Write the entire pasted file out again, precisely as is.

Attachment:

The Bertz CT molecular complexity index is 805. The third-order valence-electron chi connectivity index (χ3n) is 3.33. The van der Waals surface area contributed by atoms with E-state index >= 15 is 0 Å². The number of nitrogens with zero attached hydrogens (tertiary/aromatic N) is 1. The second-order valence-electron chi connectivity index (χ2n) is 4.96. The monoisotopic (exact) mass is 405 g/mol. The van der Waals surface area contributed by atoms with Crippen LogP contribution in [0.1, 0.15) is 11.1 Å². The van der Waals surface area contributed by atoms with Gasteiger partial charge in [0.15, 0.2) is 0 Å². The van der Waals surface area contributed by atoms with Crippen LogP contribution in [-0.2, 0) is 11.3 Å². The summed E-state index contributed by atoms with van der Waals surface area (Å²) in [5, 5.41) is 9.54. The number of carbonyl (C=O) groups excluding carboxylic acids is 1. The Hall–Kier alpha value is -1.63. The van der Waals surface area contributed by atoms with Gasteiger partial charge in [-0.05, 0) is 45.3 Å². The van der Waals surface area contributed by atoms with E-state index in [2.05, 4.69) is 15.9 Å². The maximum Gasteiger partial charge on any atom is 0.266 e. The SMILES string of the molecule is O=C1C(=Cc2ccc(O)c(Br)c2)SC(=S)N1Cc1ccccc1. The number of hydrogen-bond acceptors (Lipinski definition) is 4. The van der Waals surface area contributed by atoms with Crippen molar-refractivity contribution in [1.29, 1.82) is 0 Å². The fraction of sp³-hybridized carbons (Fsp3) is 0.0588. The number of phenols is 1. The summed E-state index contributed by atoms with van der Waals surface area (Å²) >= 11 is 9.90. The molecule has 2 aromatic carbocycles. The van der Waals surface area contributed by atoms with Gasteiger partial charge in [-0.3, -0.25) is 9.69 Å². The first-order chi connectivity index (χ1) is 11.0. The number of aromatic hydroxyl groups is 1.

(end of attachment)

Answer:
The Bertz CT molecular complexity index is 805. The third-order valence-electron chi connectivity index (χ3n) is 3.33. The van der Waals surface area contributed by atoms with E-state index >= 15 is 0 Å². The number of nitrogens with zero attached hydrogens (tertiary/aromatic N) is 1. The second-order valence-electron chi connectivity index (χ2n) is 4.96. The monoisotopic (exact) mass is 405 g/mol. The van der Waals surface area contributed by atoms with Crippen LogP contribution in [0.1, 0.15) is 11.1 Å². The van der Waals surface area contributed by atoms with Gasteiger partial charge in [0.15, 0.2) is 0 Å². The van der Waals surface area contributed by atoms with Crippen LogP contribution in [-0.2, 0) is 11.3 Å². The summed E-state index contributed by atoms with van der Waals surface area (Å²) in [5, 5.41) is 9.54. The number of carbonyl (C=O) groups excluding carboxylic acids is 1. The Hall–Kier alpha value is -1.63. The van der Waals surface area contributed by atoms with Gasteiger partial charge in [-0.05, 0) is 45.3 Å². The van der Waals surface area contributed by atoms with E-state index in [2.05, 4.69) is 15.9 Å². The maximum Gasteiger partial charge on any atom is 0.266 e. The SMILES string of the molecule is O=C1C(=Cc2ccc(O)c(Br)c2)SC(=S)N1Cc1ccccc1. The number of hydrogen-bond acceptors (Lipinski definition) is 4. The van der Waals surface area contributed by atoms with Crippen molar-refractivity contribution in [1.29, 1.82) is 0 Å². The fraction of sp³-hybridized carbons (Fsp3) is 0.0588. The number of phenols is 1. The summed E-state index contributed by atoms with van der Waals surface area (Å²) >= 11 is 9.90. The molecule has 2 aromatic carbocycles. The van der Waals surface area contributed by atoms with Gasteiger partial charge in [-0.3, -0.25) is 9.69 Å². The first-order chi connectivity index (χ1) is 11.0. The number of aromatic hydroxyl groups is 1.